DASH FOR GAS
Come 2020, Petroliam Nasional Bhd (Petronas) will notch another milestone in the production of Liquified Natural Gas (LNG) when its second floating liquefied natural gas (FLNG) facility becomes operational.
Called PFLNG-2 – the initial P for Petronas, `2’ to denote its second iteration – the floating vessel will enable liquefaction, production and offloading of natural gas in the Rotan field, 240 kilometres off Sabah upon completion.
Malaysia – through Petronas, is only one of a handful of countries or major oil and gas companies that opted to embark on this pioneering method of unlocking gas resources from offshore gas fields that may be considered marginal or too challenging to exploit.
Using FLNG allows Petronas to unlock remote or `stranded’ fields that lends itself to continued exploitation using ground breaking technology.
At the start, the race to produce LNG by this pioneering method was between Petronas and Shell. It was Petronas that won the distinction of being first off the mark as Shell’s larger vessel took longer time to build and tow to its operational location off the Australian west coast.
Petronas’ first floater – so-called as it is an out and out floating platform since the vessel cannot sail under its own steam – named PFLNG-1 has already operating and yielding LNG at a location 180 km off the coast of Bintulu in the Kanowit gas field in the South China sea since 2016.
Petronas loaded its first cargo from PFLNG1 in April last year, becoming the first company to produce LNG from a floating production unit. It raised the LNG production capacity by 1.2 million tonnes a year (mpta), boosting the country’s production then from 26.9 mtpa from 25.7 mtpa.
Construction of PFLNG-2 is underway and on schedule at the Samsung Heavy Industry yard on Geoje Island, South Korea. Once this `floater’ is ready for `sail away’ to the Murphy-operated Rotan field in Block H, 240 kilometres off the Sabah coast in the South China sea, it will boost Malaysia’s total production capacity of LNG by another 1.5 mtpa.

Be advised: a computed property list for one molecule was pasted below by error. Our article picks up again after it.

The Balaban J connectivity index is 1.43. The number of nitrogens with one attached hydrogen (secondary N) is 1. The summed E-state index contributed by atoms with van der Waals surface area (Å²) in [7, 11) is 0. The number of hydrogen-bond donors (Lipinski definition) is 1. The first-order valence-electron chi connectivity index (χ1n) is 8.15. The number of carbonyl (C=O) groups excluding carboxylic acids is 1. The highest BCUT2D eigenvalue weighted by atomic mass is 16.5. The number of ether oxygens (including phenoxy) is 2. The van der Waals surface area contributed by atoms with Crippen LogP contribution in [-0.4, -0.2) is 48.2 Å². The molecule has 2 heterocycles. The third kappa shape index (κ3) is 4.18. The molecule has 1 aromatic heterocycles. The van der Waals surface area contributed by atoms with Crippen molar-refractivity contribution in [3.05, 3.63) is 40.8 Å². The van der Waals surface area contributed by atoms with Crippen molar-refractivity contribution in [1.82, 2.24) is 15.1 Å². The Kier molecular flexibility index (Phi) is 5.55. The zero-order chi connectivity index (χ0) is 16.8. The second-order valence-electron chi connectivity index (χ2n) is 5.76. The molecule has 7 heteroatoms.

FLNG vessels look like ships but stacked with all manner of cranes and multi-tiered steel structures the entire length from fore to aft on deck. In reality, it is not unlike an LNG plant on land but FLNGs float and operate from a `parked’ position in a location far out in gas fields offshore.
During his technical presentation at the 2018 Offshore Technology Conference (OTC), Petronas' Vice President LNG Upstream Adnan Zainal Abidin pointed out the differences that sets out PFLNG1 from PFLNG2 and of the lessons taken on board resulting in changes made in the design and construction of its second floater.
Adnan added PLFNG-2’s designed production capacity of 1.5 mtpa makes it heavier than the first floater. It also uses a higher-powered gas turbine, the LM6000, for the refrigerant, compared with the LM2500 unit of the first floater.
The lifetime of each FLNG is designed for up to 25 years. There is therefore the possibility that both of Petronas’ floating assets can be `leased’ out to other operators depending on the circumstances. It is learnt that Petronas has indeed been approached on just such a possibility.
Apart from the LNG fields off East Malaysia, the Indian Ocean fields off the Australian west coast is the focus of the rest of the world’s `floater armada’.
Royal Dutch Shell operated the biggest floater in the world – Prelude FLNG, while Inpex of Japan is also eyeing the same location.
Prelude is now on location, 475km north-north east of Broome, Western Australia, where the next phase of the project begins. Once operating, Prelude FLNG will produce and liquefy natural gas from the Browse Basin.
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